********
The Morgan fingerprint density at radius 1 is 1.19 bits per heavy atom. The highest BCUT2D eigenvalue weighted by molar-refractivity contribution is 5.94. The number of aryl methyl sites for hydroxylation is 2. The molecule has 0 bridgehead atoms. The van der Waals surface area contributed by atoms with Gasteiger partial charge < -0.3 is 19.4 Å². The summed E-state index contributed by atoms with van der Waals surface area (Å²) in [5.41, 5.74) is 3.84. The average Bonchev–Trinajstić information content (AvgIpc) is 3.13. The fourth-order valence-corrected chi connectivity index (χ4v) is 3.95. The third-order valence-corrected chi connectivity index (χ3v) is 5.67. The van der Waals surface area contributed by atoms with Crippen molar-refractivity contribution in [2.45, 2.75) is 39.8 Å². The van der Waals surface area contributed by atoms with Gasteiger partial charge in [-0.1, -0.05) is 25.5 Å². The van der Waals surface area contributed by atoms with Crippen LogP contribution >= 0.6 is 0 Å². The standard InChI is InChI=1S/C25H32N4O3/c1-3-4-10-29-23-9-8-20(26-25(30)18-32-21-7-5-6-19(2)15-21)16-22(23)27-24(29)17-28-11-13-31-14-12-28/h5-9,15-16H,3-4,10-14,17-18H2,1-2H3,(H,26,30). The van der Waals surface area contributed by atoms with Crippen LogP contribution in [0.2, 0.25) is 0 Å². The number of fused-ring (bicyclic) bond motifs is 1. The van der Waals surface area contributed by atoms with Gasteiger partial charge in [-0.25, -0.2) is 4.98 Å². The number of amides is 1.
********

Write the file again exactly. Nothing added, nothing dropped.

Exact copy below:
The Morgan fingerprint density at radius 1 is 1.19 bits per heavy atom. The highest BCUT2D eigenvalue weighted by molar-refractivity contribution is 5.94. The number of aryl methyl sites for hydroxylation is 2. The molecule has 0 bridgehead atoms. The van der Waals surface area contributed by atoms with Gasteiger partial charge < -0.3 is 19.4 Å². The summed E-state index contributed by atoms with van der Waals surface area (Å²) in [5.41, 5.74) is 3.84. The average Bonchev–Trinajstić information content (AvgIpc) is 3.13. The fourth-order valence-corrected chi connectivity index (χ4v) is 3.95. The third-order valence-corrected chi connectivity index (χ3v) is 5.67. The van der Waals surface area contributed by atoms with Crippen molar-refractivity contribution in [2.45, 2.75) is 39.8 Å². The van der Waals surface area contributed by atoms with Gasteiger partial charge in [-0.1, -0.05) is 25.5 Å². The van der Waals surface area contributed by atoms with Crippen LogP contribution >= 0.6 is 0 Å². The standard InChI is InChI=1S/C25H32N4O3/c1-3-4-10-29-23-9-8-20(26-25(30)18-32-21-7-5-6-19(2)15-21)16-22(23)27-24(29)17-28-11-13-31-14-12-28/h5-9,15-16H,3-4,10-14,17-18H2,1-2H3,(H,26,30). The van der Waals surface area contributed by atoms with Crippen LogP contribution in [0.2, 0.25) is 0 Å². The number of fused-ring (bicyclic) bond motifs is 1. The van der Waals surface area contributed by atoms with Gasteiger partial charge in [-0.25, -0.2) is 4.98 Å². The number of amides is 1.